Coffee is the only known host of the fungus Hemileia vastatrix, which causes coffee rust also known as “roya”. The disease damages coffee leaves by causing the premature drop of infected leaves, which can lower yields by 50%.Coffee rust has become a greater problem for coffee growers because of climate change. Higher temperatures and increased rainfall favors rapid development of the disease.
“Costa Rica on Tuesday declared an emergency to tackle the spread of a coffee fungus that has already devastated Central American producers and looks set to destroy about 12 percent of Costa Rica’s planted coffee in the upcoming 2013/14 harvest.
A two-year emergency bill, signed jointly by Costa Rica’s Vice President Luis Liberman and the national coffee institute ICAFE, provisions about $4 million to pay for fungicides to tackle the roya, or leaf rust, outbreak.
Roya kills coffee leaves by sapping them of nutrients and lowering bean yields. The current roya pandemic has already affected other countries in Central America and Mexico, home to more than a fifth of the world’s Arabica coffee production.”
Author: Cota, I.
Affiliation: Reporter, Reuters.
Title: Costa Rica declares national emergency to tackle coffee fungus.
Source: Reuters. January 22, 2013.
In England in the early and mid-1800s, the most popular drink was coffee from plantations in Ceylon (Sri Lanka). When the coffee rust fungus destroyed Ceylon’s coffee trees in 1875, the plantations began growing tea.
“When the coffee rust fungus, Hemileia vastatrix, reached Ceylon in 1875, nearly 400,000 acres of the island were covered with coffee trees. No effective chemical fungicide was available to protect the foliage, so the fungus was able to colonize the leaves until nearly all the trees had been defoliated. … In 1870, Ceylon exported 100 million pounds of coffee. By 1889, production was down to 5 million pounds. In less than 20 years, many coffee plantations had been destroyed, and production had essentially ceased.”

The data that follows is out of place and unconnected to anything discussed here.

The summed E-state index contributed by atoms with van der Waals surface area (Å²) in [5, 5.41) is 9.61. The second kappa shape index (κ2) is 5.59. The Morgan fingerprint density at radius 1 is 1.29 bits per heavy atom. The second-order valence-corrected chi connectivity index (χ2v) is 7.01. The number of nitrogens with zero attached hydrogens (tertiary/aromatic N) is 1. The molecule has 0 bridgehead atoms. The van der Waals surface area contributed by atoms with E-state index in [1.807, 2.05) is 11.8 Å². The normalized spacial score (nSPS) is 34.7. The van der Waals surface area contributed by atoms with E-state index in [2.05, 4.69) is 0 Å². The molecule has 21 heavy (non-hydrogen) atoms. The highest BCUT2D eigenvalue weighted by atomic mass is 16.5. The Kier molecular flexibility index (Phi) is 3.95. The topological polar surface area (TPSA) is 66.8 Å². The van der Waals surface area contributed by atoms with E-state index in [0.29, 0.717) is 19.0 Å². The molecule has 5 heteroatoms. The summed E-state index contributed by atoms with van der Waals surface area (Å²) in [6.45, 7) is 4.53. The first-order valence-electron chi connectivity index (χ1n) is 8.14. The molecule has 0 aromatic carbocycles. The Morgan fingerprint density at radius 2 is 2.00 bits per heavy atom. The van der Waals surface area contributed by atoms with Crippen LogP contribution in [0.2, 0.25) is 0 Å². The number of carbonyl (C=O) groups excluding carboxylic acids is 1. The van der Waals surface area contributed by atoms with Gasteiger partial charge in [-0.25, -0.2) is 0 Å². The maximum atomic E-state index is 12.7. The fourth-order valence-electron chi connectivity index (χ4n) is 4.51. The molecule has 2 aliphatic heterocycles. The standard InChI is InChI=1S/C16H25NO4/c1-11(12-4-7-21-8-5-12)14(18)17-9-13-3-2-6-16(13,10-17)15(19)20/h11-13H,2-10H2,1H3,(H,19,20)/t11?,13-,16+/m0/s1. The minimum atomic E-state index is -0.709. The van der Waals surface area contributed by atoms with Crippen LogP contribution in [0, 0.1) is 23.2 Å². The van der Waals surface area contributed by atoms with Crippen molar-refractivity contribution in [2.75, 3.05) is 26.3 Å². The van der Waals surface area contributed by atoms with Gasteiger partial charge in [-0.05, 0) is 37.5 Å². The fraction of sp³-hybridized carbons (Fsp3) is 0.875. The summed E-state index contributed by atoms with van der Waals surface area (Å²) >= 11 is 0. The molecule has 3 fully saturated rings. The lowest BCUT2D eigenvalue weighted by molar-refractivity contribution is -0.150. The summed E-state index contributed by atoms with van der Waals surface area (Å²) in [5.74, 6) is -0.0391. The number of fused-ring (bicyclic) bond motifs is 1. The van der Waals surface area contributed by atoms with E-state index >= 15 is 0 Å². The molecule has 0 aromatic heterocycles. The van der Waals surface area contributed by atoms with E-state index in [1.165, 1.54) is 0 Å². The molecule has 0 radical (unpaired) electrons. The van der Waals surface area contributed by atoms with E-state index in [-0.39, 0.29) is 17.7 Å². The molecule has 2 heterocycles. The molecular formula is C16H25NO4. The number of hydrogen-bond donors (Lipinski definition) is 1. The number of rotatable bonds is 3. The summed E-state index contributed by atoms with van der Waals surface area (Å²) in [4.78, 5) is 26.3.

“As the coffee trees were dying, however, the plantation owners noticed that the thousand or so acres of tea bushes were still healthy. …the owners replaced most of the dead coffee trees with tea bushes. By 1875, more than 1 billion tea seedlings had been planted on 300,000 acres—an amazing increase from the acreage planted only a few years earlier. … Luckily, no fungus invaded the tea crop immediately, and newly discovered fungicides were soon available to protect tea from its fungal pathogens.”
Authors: G.L. Shumann and C.J. D’Arcy
Publication: Hungry Planet: Stories of Plant Diseases. 2012. APS Press.
Coffee leaf rust is considered one of the most catastrophic plant diseases of all time. In the 1860s, coffee rust was largely responsible for destroying the coffee plantations of Ceylon (Sri Lanka), which had been the greatest coffee-producing country in the world. As coffee rust spread through Asia and Africa, coffee production increased significantly in Latin America where coffee rust was not present. However, coffee rust was detected in Brazil in 1970 and has since spread throughout Latin America, making fungicide use essential.
“In susceptible cultivars, chemical control has been the only option for decreasing the incidence of CLR on plants, and for reducing the harmful effects on the disease. The coffee growing regions in Brazil as well as almost all other coffee-producing regions worldwide are comprised of susceptible Coffea arabica and Coffea canephora cultivars (the latter is the second most widely cultivated coffee species). Preventive control of CLR in the main Brazilian coffee-producing regions consists from four to six applications of protective copper-based fungicides and two to three foliar applications of systemic fungicides.”
Authors: A. Fernando de Souza, L. Zambolim, V. Cintra de Jesus Jr., P.R. Cecon.
Affiliation: Federal University of Vicosa, Minas Gerais State, Brazil
Title: Chemical approaches to manage coffee leaf rust in drip irrigated trees
Publication: Australasian Plant Pathology. 2011. 40:293-300.